In the first part, I’ve described the motivations and requirements for the transition into a event-driven architecture. In this post, I am going to talk about how to perform distributed counting and how Kafka partitioning is handy for this kind of task.
Online group-by operations
As mentioned on part one, each consumer will receive messages from a set of partitions in a way that each partition will have only one consumer. The subscriber process can then have a consumer stream per thread and can co-operate with other instances running on other machines by defining each consumer to belong to the same consumer group. There no gain on having the total number of threads in the consumer cluster higher than the number of partitions, as each partition will comunicate at most through one consumer stream.
Each consumer thread receives a message from a partition. The message is parsed into a POJO that will be a key to a counting hash map.
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The example above shows how to parse a message, assuming it’s a comma-separated value string. To create a compatible system with the existing log based solution and for debugging purposes, we first adopt the old CSV as message format. However, other solutions exist such as Kryo, Avro and Thrift.
The parsed POJO is the counter key and it has a custom hashCode method implementation. The hashCode is invoked by the Java’s HashMap and it uses the returning value to locate the value internally. When more than one entry exists with the same hashCode, the equals method is used to determine the equality to the query key.
To aggregate the counts by a set of attributes, we can use the hashCode and equals methods. These methods must have a consistent behaviour considering two objects to be equal if the set of group-by attributes have identical values in both. The hashCode calculation has to take this values into account, as shown in the snippet below.
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The implementation of hashCode and equals use the Apache Commons Lang library.
Counter Map Implementations
Each consumer thread will count the events in a shared data structure, to avoid spending too much memory with multiple duplicated entries in each thread’s counter map. ConcurrentHashMap is a native JVM implementation that aims to reduce contention by splitting the key space in blocks. Each block will have a lock to control the write accesses.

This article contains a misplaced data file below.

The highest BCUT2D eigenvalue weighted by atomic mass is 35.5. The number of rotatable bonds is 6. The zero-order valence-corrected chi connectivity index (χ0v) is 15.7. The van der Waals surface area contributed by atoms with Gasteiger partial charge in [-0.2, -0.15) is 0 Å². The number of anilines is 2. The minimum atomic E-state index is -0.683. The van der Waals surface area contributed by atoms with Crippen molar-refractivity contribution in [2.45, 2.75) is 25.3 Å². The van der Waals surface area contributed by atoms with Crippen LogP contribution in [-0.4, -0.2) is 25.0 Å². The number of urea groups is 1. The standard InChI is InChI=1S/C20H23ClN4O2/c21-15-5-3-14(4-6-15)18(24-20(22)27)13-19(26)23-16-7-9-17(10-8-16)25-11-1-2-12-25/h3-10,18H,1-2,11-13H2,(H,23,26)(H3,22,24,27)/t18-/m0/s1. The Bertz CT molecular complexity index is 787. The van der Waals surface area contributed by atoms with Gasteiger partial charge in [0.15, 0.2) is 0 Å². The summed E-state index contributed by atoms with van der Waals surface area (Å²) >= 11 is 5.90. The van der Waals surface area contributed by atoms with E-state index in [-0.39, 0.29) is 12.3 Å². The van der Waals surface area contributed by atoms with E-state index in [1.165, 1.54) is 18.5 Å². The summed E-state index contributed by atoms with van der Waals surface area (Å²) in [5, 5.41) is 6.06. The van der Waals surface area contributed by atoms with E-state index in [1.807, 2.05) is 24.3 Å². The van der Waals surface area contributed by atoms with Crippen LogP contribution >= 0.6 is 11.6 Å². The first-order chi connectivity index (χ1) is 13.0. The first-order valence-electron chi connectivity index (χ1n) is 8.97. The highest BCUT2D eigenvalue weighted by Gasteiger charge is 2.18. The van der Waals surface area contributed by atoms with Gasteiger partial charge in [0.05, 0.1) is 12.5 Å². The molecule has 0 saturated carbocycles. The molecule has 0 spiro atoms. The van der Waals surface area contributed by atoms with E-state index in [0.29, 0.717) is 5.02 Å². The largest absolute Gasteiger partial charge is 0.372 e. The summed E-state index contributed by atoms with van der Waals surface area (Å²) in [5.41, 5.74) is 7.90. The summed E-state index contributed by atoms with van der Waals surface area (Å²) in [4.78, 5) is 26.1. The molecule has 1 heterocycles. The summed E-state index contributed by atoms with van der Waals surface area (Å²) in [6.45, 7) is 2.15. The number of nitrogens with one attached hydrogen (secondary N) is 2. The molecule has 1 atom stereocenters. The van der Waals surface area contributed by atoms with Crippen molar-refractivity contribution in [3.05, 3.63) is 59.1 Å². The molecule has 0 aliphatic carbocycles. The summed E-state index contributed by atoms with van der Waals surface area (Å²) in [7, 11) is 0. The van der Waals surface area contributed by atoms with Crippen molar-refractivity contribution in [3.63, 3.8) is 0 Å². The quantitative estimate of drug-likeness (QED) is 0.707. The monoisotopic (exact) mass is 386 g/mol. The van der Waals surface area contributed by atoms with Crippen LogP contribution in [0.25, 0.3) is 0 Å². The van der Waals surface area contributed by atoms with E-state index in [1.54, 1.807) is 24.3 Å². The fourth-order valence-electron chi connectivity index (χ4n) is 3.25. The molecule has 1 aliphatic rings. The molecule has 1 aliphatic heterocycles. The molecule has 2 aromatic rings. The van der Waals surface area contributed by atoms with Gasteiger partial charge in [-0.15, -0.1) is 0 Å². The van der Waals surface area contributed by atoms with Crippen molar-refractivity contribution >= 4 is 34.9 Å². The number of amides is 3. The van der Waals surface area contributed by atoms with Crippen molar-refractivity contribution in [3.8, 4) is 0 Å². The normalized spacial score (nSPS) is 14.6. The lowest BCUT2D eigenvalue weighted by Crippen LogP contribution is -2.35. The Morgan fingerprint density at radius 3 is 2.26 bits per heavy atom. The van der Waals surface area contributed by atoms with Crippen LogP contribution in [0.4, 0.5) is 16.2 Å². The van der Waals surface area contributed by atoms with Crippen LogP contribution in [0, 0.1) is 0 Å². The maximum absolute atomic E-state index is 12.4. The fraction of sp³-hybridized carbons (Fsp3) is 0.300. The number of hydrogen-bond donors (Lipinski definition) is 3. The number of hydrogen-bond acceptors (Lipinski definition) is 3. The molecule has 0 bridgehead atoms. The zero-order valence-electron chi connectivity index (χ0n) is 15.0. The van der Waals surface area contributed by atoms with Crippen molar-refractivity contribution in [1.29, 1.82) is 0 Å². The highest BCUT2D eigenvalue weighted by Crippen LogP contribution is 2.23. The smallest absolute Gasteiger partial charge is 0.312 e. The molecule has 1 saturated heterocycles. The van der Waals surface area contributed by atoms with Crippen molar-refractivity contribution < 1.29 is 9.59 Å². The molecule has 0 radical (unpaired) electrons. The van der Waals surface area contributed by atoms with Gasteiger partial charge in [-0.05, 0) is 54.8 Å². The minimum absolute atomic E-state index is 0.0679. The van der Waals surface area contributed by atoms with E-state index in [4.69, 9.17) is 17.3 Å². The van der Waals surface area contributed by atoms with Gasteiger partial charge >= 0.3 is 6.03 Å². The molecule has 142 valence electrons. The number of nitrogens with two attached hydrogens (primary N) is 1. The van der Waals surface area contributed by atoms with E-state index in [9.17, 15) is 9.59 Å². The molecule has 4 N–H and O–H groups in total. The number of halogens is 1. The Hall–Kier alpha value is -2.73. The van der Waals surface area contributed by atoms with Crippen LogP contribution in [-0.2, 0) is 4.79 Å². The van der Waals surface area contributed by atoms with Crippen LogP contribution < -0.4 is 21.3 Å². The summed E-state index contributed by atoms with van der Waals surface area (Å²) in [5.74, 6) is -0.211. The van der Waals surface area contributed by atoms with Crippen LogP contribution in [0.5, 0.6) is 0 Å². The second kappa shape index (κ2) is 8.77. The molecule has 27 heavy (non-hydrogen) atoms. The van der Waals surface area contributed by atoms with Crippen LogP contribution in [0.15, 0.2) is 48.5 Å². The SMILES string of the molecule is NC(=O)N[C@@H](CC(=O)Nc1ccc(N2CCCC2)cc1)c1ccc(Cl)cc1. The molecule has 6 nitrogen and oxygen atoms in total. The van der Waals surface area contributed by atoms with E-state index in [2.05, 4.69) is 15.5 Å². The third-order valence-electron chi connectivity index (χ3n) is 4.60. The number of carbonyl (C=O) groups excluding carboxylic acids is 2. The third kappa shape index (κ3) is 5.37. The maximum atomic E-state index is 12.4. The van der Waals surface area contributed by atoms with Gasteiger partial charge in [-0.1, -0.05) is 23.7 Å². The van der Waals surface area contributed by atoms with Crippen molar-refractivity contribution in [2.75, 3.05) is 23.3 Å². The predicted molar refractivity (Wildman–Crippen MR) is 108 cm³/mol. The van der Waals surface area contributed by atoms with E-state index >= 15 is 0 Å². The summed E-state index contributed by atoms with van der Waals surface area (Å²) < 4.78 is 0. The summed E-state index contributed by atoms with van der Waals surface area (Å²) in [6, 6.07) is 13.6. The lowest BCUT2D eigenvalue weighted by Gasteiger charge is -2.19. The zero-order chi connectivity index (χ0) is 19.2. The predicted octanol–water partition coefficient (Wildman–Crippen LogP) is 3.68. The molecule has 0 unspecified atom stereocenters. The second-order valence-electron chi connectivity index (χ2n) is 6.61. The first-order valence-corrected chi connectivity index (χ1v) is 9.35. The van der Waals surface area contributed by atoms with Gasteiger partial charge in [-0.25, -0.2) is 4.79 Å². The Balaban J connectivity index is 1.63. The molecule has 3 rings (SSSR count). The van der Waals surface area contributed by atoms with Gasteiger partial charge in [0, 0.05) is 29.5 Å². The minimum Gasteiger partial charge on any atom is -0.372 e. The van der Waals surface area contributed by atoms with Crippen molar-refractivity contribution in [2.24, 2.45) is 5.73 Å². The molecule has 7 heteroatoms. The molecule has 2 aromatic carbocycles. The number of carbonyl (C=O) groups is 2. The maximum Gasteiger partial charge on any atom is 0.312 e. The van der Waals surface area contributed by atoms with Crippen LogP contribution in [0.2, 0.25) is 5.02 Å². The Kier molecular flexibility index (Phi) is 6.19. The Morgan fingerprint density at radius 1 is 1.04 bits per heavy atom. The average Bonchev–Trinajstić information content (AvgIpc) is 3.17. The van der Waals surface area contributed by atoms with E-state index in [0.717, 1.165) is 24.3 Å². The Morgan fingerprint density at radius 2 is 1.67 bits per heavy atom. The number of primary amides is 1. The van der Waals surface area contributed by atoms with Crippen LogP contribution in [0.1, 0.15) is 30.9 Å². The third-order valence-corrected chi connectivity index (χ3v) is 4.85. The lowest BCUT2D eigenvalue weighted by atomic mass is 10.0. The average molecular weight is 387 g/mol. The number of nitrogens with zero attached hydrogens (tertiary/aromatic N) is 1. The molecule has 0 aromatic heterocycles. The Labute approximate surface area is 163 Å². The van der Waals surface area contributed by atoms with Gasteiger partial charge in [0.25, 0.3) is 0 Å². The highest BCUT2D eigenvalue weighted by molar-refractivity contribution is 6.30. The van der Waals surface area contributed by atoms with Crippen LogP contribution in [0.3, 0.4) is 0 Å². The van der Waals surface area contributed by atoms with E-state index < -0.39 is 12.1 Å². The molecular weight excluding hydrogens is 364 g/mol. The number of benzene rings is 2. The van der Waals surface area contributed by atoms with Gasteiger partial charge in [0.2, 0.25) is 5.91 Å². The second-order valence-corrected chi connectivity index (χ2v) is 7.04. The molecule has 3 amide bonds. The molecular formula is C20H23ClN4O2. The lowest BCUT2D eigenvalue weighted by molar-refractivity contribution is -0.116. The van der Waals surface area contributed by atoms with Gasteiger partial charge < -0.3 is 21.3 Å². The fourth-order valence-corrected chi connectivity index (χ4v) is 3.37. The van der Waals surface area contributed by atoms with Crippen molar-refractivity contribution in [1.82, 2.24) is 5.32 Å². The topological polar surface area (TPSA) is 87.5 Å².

Other alternative HashMap implementation is the NonBlockingHashMap, written by Azul System’s Dr. Cliff Click, is an implementation that doesn’t assure full consistency ruturning only the result of the last completed update operation. This behaviour is lock free and leverage compare and set/swap operations to allow multiple update operations. A benchmark between both implementations can be found here.
Aggregated Result Flushing
The computed operations, either counts, sums or averages are hold in each subscriber process’s memory and must be flushed to a proper persistent storage. We decided to continue with MySQL to avoid porting all the existent visualization tools. In a scenario of multiple instances of the subscriber process, each instance will have a partial result of the aggregated operation. If there are two processes with 20 threads each, each one will have the count for the messages received from half the partitions. Because they only know part of the result, flushing must be done using an UPDATE SQL query or an INSERT in the case of non-existence of that key. To save the check of existence, an INSERT ON DUPLICATE KEY UPDATE is used.
In the first experiments, the subscriber processes flushed the in-memory counts to the same database. However, some of these subscribers were consuming from a broker in Europe region and had to upload the results to a US datacenter-based MySQL instance. To optimize the flow, all the subscribers will act as producers and will publish their partial results into a separate topic. This topic will be read by a single flusher process.
This change of approach improved the throughtput of MySQL ingestion, because less write transations fail. The flusher process executes transaction after transaction in batches of 2000 queries and has a consistent per batch execution time. The partial results publishing is done to the US broker using Kryo to serialize and Snappy to compress. This attempts to reduce both the bandwidth required and the latency time.
In this post, I’ve covered how to do group-by aggregation operations in-memory and temporarily flush them to a persistent engine, such as MySQL. In the next post I’ll cover infrastructure matters and deployment of the Kafka stack in AWS.